Texaco conducted a successful surfactant/polymer flood in a 60-acre [24 ha] portion of the Salem Benoist reservoir in Salem, Illinois, in 1981. This pilot used a brine-tolerant petroleum sulfonate surfactant system blended in injection brine followed by a xanthan mobility control polymer in fresher water. The oil recovery over the seven year life of the flood was 487,050 bbl [77 435 m3]. This represents 45% of the oil remaining in the total thickness or 73% of that from the more permeable lower interval where most of the surfactant flowed.
Since this successful project, Texaco has continued to improve enhanced oil recovery surfactant systems. We have developed novel, brine tolerant surfactants based on the renewable resources lignin and tallow amine. This paper describes the laboratory work leading to a surfactant system which has been recommended for field testing. The laboratory work includes blending, interfacial tension measurements, and corefloods in Berea and reservoir cores.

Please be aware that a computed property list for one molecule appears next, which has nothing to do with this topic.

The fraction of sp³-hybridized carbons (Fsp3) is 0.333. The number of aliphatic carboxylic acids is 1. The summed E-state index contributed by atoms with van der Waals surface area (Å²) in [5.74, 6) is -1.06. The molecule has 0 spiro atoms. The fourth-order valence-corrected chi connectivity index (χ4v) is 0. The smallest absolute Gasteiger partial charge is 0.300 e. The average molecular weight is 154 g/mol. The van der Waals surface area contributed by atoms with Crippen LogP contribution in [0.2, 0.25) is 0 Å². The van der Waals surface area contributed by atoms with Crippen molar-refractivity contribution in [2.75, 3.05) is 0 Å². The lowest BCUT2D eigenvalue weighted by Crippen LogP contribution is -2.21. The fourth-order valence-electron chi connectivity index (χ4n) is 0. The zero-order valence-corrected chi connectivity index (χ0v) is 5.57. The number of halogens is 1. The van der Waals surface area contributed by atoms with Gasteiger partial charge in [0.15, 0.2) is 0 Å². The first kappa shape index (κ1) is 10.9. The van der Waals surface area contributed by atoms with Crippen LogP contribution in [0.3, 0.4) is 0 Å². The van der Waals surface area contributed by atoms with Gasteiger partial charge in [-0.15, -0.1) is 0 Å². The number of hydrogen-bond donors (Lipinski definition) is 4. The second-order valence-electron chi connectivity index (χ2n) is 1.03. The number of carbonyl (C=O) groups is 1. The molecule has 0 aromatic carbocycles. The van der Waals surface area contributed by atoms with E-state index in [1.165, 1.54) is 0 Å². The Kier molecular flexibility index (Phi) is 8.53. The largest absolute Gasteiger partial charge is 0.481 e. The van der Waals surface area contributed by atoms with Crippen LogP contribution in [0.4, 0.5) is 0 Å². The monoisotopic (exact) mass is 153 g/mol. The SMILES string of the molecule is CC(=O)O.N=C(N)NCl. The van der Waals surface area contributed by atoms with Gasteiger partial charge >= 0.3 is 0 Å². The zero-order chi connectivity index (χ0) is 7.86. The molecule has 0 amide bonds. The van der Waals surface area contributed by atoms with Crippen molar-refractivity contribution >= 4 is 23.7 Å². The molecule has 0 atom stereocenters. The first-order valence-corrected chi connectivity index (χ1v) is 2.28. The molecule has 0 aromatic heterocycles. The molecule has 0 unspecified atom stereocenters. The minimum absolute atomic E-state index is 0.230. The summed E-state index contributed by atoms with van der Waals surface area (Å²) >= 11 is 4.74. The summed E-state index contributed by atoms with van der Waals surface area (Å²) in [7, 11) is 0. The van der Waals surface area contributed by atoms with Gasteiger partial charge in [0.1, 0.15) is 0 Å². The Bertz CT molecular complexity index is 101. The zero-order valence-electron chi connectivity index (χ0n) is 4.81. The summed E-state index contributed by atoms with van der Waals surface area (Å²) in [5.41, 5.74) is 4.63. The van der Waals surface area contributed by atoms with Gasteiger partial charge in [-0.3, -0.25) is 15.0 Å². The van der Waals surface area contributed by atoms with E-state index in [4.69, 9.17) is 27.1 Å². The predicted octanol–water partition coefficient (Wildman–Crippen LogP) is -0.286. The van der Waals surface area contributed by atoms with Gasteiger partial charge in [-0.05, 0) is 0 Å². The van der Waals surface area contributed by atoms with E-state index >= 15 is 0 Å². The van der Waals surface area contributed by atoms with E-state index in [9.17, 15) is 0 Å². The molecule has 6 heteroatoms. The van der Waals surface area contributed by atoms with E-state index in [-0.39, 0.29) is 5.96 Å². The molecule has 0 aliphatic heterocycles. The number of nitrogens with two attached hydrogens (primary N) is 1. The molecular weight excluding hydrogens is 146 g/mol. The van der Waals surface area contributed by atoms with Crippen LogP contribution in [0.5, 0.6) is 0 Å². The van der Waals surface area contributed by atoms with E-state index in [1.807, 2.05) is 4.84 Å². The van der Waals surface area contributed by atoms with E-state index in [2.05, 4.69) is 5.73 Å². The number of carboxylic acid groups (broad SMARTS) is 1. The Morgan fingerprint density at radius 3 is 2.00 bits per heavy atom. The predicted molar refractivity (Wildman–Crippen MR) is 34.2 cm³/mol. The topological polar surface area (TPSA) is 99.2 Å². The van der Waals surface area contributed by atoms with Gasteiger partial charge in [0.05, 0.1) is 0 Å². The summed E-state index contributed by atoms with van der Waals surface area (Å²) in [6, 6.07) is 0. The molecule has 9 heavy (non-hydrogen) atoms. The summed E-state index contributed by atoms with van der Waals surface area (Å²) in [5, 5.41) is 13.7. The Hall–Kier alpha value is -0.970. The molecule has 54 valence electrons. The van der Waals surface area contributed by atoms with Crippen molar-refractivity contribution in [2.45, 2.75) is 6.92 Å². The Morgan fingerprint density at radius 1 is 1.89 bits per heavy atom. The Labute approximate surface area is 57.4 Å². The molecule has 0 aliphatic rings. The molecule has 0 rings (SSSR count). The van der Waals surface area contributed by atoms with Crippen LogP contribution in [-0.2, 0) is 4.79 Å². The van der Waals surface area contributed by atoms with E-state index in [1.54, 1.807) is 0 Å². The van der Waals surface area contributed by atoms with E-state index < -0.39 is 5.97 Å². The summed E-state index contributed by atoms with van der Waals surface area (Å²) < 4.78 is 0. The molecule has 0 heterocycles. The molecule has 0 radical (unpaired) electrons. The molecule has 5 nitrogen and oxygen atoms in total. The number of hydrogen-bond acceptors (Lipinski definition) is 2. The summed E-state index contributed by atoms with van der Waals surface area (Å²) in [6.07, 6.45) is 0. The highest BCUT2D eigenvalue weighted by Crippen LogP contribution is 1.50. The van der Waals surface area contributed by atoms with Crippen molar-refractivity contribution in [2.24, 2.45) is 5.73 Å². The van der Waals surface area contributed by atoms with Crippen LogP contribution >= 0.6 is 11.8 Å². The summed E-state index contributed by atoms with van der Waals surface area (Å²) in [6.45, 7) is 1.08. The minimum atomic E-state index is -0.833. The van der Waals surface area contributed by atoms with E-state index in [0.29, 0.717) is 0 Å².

Our novel lignin amine surfactant systems perform better in long corefloods than the field tested petroleum sulfonate system. Their costs are approximately 40% lower than the petroleum based system, and this lower cost has a major impact on project economics. The lignin amine system can be applied at a crude oil price of about $21/bbl while an equal amount of the petroleum sulfonate requires about $32/bbl for the same return on investment.
The type of lignin based surfactant system described in this report has applicability in all fields where conventional petroleum-based surfactants have been used. Their much lower cost means that they can be used economically at lower crude oil prices.